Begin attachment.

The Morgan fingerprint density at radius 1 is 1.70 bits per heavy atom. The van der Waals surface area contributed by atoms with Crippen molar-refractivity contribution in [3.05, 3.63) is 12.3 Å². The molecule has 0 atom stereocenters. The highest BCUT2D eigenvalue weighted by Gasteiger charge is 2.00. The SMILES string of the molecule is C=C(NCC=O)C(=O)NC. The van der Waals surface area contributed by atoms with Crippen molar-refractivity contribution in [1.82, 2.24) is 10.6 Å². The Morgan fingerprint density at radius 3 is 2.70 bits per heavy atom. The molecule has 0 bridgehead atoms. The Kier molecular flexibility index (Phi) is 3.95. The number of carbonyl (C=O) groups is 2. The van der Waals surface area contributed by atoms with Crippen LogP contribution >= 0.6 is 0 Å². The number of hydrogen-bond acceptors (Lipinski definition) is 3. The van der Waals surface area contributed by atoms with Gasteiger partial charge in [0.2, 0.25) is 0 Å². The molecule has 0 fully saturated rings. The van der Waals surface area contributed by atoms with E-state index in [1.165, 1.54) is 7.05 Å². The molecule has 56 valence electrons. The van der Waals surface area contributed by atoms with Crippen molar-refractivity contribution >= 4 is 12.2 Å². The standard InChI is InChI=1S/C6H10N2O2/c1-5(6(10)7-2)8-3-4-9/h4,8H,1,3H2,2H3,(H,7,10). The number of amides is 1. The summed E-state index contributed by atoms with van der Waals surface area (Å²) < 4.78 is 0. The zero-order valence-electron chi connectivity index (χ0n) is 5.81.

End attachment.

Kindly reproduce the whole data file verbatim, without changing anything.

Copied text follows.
The Morgan fingerprint density at radius 1 is 1.70 bits per heavy atom. The van der Waals surface area contributed by atoms with Crippen molar-refractivity contribution in [3.05, 3.63) is 12.3 Å². The molecule has 0 atom stereocenters. The highest BCUT2D eigenvalue weighted by Gasteiger charge is 2.00. The SMILES string of the molecule is C=C(NCC=O)C(=O)NC. The van der Waals surface area contributed by atoms with Crippen molar-refractivity contribution in [1.82, 2.24) is 10.6 Å². The Morgan fingerprint density at radius 3 is 2.70 bits per heavy atom. The molecule has 0 bridgehead atoms. The Kier molecular flexibility index (Phi) is 3.95. The number of carbonyl (C=O) groups is 2. The van der Waals surface area contributed by atoms with Crippen LogP contribution >= 0.6 is 0 Å². The number of hydrogen-bond acceptors (Lipinski definition) is 3. The van der Waals surface area contributed by atoms with Gasteiger partial charge in [0.2, 0.25) is 0 Å². The molecule has 0 fully saturated rings. The van der Waals surface area contributed by atoms with E-state index in [1.165, 1.54) is 7.05 Å². The molecule has 56 valence electrons. The van der Waals surface area contributed by atoms with Crippen molar-refractivity contribution >= 4 is 12.2 Å². The standard InChI is InChI=1S/C6H10N2O2/c1-5(6(10)7-2)8-3-4-9/h4,8H,1,3H2,2H3,(H,7,10). The number of amides is 1. The summed E-state index contributed by atoms with van der Waals surface area (Å²) < 4.78 is 0. The zero-order valence-electron chi connectivity index (χ0n) is 5.81.